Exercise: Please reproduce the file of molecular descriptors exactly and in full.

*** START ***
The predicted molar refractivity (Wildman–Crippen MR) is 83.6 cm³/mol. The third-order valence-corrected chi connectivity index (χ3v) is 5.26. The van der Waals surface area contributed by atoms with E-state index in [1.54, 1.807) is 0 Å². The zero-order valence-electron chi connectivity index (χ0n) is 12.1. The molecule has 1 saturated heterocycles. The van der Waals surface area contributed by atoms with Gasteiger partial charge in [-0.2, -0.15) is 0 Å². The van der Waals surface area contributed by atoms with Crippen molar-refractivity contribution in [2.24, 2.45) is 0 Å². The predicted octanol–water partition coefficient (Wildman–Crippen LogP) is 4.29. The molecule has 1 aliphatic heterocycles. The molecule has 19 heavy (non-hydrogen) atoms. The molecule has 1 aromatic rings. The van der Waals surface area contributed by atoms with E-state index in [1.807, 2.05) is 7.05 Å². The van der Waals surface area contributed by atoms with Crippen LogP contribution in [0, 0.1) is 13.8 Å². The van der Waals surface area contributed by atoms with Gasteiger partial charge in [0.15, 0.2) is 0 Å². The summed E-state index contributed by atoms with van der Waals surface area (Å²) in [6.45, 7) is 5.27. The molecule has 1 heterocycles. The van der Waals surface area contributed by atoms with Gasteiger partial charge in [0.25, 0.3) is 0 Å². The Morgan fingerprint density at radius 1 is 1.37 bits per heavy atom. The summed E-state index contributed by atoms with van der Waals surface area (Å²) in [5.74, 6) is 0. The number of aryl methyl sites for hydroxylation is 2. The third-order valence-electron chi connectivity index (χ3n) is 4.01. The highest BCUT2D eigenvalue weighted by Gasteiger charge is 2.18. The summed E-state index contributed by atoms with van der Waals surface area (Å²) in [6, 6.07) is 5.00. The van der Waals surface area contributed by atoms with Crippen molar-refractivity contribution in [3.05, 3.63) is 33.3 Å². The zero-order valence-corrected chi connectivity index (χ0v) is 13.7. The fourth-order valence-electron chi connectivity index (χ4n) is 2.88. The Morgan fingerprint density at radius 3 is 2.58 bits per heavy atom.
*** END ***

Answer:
The predicted molar refractivity (Wildman–Crippen MR) is 83.6 cm³/mol. The third-order valence-corrected chi connectivity index (χ3v) is 5.26. The van der Waals surface area contributed by atoms with E-state index in [1.54, 1.807) is 0 Å². The zero-order valence-electron chi connectivity index (χ0n) is 12.1. The molecule has 1 saturated heterocycles. The van der Waals surface area contributed by atoms with Gasteiger partial charge in [-0.2, -0.15) is 0 Å². The van der Waals surface area contributed by atoms with Crippen molar-refractivity contribution in [2.24, 2.45) is 0 Å². The predicted octanol–water partition coefficient (Wildman–Crippen LogP) is 4.29. The molecule has 1 aliphatic heterocycles. The molecule has 19 heavy (non-hydrogen) atoms. The molecule has 1 aromatic rings. The van der Waals surface area contributed by atoms with E-state index in [1.807, 2.05) is 7.05 Å². The van der Waals surface area contributed by atoms with Crippen LogP contribution in [0, 0.1) is 13.8 Å². The van der Waals surface area contributed by atoms with Gasteiger partial charge in [0.15, 0.2) is 0 Å². The summed E-state index contributed by atoms with van der Waals surface area (Å²) in [6.45, 7) is 5.27. The molecule has 1 heterocycles. The van der Waals surface area contributed by atoms with Gasteiger partial charge in [0.25, 0.3) is 0 Å². The Morgan fingerprint density at radius 1 is 1.37 bits per heavy atom. The summed E-state index contributed by atoms with van der Waals surface area (Å²) in [5.74, 6) is 0. The number of aryl methyl sites for hydroxylation is 2. The third-order valence-electron chi connectivity index (χ3n) is 4.01. The highest BCUT2D eigenvalue weighted by Gasteiger charge is 2.18. The summed E-state index contributed by atoms with van der Waals surface area (Å²) in [6, 6.07) is 5.00. The van der Waals surface area contributed by atoms with Crippen molar-refractivity contribution in [3.05, 3.63) is 33.3 Å². The zero-order valence-corrected chi connectivity index (χ0v) is 13.7. The fourth-order valence-electron chi connectivity index (χ4n) is 2.88. The Morgan fingerprint density at radius 3 is 2.58 bits per heavy atom.